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Massive Dropping of Mekong River Water Levels Sparks Alarm

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BANGKOK – Thailand’s national water management agency has reported that the Mekong River water levels that have fallen dramatically under impact from dam operations in Laso will soon recover.

Somkiat Prajumwong, secretary-general at the Office of National Water Resources (ONWR), offered his reassurance despite warnings from experts that Chinese Dams are destroying the Mekong River.

Environmentalists say Chinese Dams on the Mekong River are destroying the ecosystems and doing long-lasting harm to millions of people who depend on the river.

Over this week, Mekong River levels on the Laos-Thailand border in the Northeast Thailand fell at an alarming rate after China’s Jinghong Dam reduced its discharge.

While the Xayaburi hydropower dam in Laos began trial operations.

Somkiat admitted that Thai authorities had no measures to mitigate the rapid change in water level but said the river would return to normal quickly.

He said the Jinghong Dam had already resumed its regular discharge rate and the Xayaburi Dam trial would conclude soon.

The Mekong River water levels during this early flood season from June to July are among the lowest on record, falling below their historical long-term minimum levels. But the situation is expected to get better at the end of July.

From the upper reaches of the lower Mekong basin in Thailand’s Chiang Saen to Cambodia’s Neak Luong, the water levels are all below those that occurred in 1992.

According to the Mekong River Commission the river was by far the lowest flow on record.

For example, the current water level in Chiang Saen, 2.10 meters, is 3.02m lower than its long-term average – the average water level measured over 57 years (1961-2018) – over the same period.

It is about 0.75m lower than the minimum level ever recorded. Between 14 June and 18 July this year, there was also a drop of 0.97m at this station.

In Vientiane, the water is 0.70m or 5.54m below its long-term average over the same period.

It is about 1.36m lower than the minimum level. Between 16 June and 18 July, there was a drop of 5.58m at the station

“Regional Low Flow”

According to the Mekong River Commission’s (MRC) analysis and available information, some key factors have contributed to the current state of what is described as the “regional low flow” of the Mekong river basin.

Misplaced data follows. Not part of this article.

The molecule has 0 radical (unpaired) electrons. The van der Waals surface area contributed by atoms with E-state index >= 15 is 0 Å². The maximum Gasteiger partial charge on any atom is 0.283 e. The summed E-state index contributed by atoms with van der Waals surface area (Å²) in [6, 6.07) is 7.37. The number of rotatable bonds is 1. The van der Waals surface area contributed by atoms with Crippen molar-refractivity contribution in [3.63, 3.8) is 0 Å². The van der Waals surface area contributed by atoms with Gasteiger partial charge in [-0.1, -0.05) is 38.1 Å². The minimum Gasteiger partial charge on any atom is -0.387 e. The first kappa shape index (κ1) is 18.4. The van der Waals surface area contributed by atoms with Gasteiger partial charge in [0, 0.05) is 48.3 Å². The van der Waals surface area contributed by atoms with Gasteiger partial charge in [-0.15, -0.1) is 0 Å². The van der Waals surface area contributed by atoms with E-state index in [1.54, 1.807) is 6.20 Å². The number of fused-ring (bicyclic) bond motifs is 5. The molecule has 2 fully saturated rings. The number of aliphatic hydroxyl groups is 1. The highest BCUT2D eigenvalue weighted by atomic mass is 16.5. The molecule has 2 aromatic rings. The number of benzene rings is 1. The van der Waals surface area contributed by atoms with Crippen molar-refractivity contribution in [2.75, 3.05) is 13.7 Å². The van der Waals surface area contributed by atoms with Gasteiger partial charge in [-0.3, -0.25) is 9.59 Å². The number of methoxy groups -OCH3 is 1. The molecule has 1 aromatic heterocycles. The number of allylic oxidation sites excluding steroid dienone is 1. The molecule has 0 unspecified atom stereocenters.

There has been very deficient rainfall over the Mekong basin since the beginning of this year. In the upper reaches of the lower Mekong basin.

Chiang Sean had the lowest rainfall this June compared to the other areas downstream.

Its June’s average rainfall was only about 67% of the total amount of monthly rainfall in June 2006-2018.

The average lower-than-normal rain volume in the lower Mekong basin during June-July could also cause the deficient groundwater in the region.

This means there is insufficient groundwater contributing to the Mekong mainstream.

The amount of water flowing from the upper part of the basin, where the Mekong is known as Lancang, could also be a potential contribution of the low flow.

According to the notification from China, starting from 5 to 19 July the amount of water flowing out from the Jinghong dam in Yunnan province would be fluctuating from 1,050 – 1,250 cubic meters per second (m3/s) to 504 – 600 m3/s due to “grid maintenance”.

Besides, the drier-than-average conditions are expected in July over parts of the southern ASEAN region.

Thailand, Lao PDR and Myanmar are some of the countries that would be hit, according to the Asian Specialized Meteorological Center (ASMC).

But the current state of the lower water in the basin is anticipated to improve at the end of this month, with rain in the forecast.

According to the ASMC, wetter-than-average conditions may develop over parts of the region between the Indian and Pacific Oceans and eastern Mekong sub-region, including the four lower Mekong countries plus Myanmar.

Source: The Nation, MRC